Green Clean Ups

 

At the end of every event, there's a mad dash to blow out candles, remove centerpieces, and sweep up the floors so that the venue can turn off the lights and lock the doors. This means we're usually throwing everything in trash bags and boxes as quickly as possible. The mix tends to be a combination of flowers, chicken wire, zip ties, ribbon, pins, tape, and other odds and ends. It would be easiest to throw this whole bag in the dumpster, but we never do this. We take all our trash from our events back to the studio and sort it into 4 categories: reusable, recyclable, compostable, and trash.

Reusable items are any hard goods from vases to the pins in the bouquet. All of those items get separated, cleaned, and disinfected to be used again. While this may seem obvious with bigger, more expensive items like vases and lanterns, it is by no means the standard with smaller items like votive candles and chicken wire. Those are inexpensive, and it is easier and far less time consuming to simply replace them. But even though, the cost-benefit analysis doesn't justify cleaning the wax out of tea lights or washing and pressing silk ribbons, we do this despite how time consuming it is because the more items we can reuse, the fewer new items we need to buy. And the fewer items we need to buy, the less resources we're pulling from the world.

 

Recyclable items are generally the same for us as they are for everyone else, but sometimes we think a bit out of the (cardboard) box and find additional ways to recycle! For example, the soft plastic that each bunch of flowers comes wrapped in can be recycled in the same drop off bins that your plastic grocery bags can be. Many flowers from the flower market or farmer's market come wrapped in paper, which can be used as packaging first, and then recycled. And the wooden bobbins that our silk ribbon comes on can even be sent back to the ribbon maker!

Compostable items are any organic matter or natural materials. This includes not only our flowers but also our ribbons (100% silk and plant dyed), the manila rope we use to hang installations, and the twine we used for garlands and decorating our arch. We try to use as many natural materials that will biodegrade as possible.

Local Flower Farms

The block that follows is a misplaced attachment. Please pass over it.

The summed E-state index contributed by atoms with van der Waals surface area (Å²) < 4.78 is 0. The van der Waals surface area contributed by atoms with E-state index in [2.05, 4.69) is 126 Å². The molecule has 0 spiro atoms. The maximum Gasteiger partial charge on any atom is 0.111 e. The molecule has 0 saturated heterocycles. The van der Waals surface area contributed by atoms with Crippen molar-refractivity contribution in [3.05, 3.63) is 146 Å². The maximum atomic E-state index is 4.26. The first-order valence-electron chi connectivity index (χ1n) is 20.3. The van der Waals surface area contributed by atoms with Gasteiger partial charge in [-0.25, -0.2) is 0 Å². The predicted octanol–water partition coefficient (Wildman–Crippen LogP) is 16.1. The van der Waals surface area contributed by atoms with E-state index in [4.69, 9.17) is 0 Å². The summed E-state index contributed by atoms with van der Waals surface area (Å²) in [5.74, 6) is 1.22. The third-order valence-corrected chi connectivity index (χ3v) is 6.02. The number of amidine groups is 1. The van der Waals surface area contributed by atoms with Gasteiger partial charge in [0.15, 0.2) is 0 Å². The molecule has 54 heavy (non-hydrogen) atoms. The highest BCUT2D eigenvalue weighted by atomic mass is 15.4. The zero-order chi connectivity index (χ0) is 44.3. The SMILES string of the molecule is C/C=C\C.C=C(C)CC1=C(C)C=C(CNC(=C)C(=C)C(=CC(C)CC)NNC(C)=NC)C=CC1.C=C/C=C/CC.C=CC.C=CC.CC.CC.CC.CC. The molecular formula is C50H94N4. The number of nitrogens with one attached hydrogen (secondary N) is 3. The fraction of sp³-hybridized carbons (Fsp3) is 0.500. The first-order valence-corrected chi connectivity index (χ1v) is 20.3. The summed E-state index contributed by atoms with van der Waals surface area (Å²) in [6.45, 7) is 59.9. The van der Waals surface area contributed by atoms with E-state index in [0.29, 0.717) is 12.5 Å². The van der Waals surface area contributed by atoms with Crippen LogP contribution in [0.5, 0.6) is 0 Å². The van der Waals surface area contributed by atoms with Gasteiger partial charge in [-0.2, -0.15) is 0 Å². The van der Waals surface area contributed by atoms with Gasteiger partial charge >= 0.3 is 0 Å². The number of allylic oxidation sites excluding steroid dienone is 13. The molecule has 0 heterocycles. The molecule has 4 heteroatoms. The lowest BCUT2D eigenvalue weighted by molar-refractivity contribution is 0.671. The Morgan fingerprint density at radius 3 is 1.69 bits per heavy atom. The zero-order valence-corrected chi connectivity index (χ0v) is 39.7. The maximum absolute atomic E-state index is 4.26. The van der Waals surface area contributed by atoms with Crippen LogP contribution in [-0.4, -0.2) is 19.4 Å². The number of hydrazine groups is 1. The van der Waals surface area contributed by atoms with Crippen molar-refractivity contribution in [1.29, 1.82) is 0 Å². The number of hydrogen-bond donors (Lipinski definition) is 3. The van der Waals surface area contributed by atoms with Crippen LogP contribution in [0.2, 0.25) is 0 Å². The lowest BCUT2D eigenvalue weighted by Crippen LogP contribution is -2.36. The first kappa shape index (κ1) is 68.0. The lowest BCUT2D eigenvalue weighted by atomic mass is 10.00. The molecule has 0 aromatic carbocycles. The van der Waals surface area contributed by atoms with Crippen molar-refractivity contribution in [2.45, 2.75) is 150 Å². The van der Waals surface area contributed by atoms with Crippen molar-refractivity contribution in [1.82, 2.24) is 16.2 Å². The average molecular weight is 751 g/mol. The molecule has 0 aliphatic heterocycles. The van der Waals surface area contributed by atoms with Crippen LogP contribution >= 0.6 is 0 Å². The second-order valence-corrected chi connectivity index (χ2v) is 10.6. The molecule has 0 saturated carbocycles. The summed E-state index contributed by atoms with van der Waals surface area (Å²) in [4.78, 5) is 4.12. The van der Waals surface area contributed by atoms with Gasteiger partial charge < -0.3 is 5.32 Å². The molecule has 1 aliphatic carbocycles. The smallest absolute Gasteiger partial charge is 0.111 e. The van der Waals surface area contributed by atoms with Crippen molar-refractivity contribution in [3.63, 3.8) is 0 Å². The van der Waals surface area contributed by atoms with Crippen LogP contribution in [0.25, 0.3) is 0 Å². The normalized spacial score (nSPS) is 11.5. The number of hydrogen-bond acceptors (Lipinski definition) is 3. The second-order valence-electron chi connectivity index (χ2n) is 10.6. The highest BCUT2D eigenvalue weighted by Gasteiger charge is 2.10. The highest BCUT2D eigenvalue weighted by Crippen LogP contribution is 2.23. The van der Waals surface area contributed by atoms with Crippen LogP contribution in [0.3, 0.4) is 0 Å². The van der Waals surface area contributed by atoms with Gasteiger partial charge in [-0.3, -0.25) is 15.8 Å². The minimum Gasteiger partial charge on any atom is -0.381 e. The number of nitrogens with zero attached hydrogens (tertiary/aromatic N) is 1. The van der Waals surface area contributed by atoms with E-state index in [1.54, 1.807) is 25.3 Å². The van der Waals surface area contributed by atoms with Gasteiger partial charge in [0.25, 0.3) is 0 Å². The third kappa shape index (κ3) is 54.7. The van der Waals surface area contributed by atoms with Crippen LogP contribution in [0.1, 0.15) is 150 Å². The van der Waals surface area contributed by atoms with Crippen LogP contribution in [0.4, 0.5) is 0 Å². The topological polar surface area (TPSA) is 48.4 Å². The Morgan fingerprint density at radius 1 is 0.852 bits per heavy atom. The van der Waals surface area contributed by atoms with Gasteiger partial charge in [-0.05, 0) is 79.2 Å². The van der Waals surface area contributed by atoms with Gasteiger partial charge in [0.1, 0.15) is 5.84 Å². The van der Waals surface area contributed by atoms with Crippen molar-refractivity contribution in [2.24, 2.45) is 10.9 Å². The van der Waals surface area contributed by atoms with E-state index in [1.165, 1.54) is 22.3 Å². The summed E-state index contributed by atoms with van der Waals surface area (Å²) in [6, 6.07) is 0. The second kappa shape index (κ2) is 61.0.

Flowers, like our food, have become a global affair. Many are grown near the Equator in Central & South America where there is an abundance of sunshine and inexpensive labor, but by no means is that the only place jet fuel is being expended to bring flowers to us. Specialty varieties bred in Japan, peonies in August from Alaska, exotic protea from Australia, and to this day there are flowers still flown from around the world to Holland to be auctioned there before then flying again to their final destination.

While the flower industry will probably never return to being completely locally grown (and would we really want to give up those Japanese ranunculus?!), we greatly reduce our carbon footprint by sourcing locally as much as possible. In addition, we support our local community farmers and their employees. And fortunately, the local flower industry is only getting better as the "slow flowers" movement gains in popularity among wholesalers, retailers, and designers. American flower farmers are offering a brilliant variety of types and colors. You can find something locally that works with every wedding palette.

Some of our favorite local farms are River Garden and Tiny Hearts (see their amazing poppies just to the left!), but we're always on the lookout for others. If you're a farm in New York or New Jersey that sells flowers directly to designers or you know of one, please send us a message. We would love to hear from you!

Eliminating Plastic & Foam

 

One of the largest issues facing our world is the excess of plastic. It's petroleum based and contributes to the production of CO2. It doesn't biodegrade, filling landfills and creating floating islands in the ocean. And we now know it breaks down into microscopic pieces that infiltrate our water and soil.

Floral foam is one of the big contributors to plastic waste in the industry, but it is not the only one. From the plastic sleeves flowers come in to the plastic zip ties used for installations, there are many ways single-use plastic creeps into our day to day work.

 

At Three Notch Florals, we try to remain conscious of each time we can choose an alternative to single-use plastic. Instead of ribbon made of artificial fabric, we use 100% silk ribbon. Instead of plastic sheets for protecting the ground, we use reusable tarps. Instead of zip ties, we are moving to yarn and twine for our arches. And, like many other wonderful florists, instead of floral foam, we use chicken wire, water tubes, and product that can last without water. Our goal is not only to stop using floral foam, but to also produce events without any single-use plastic.

This arch was made without floral foam, only water tubes and privet branches. But there's room for improvement because we still used zip ties.

Photo credit: Bar arrangement and the arch by Ryon / Lockhart Photography. Poppies by Tiny Hearts Farm.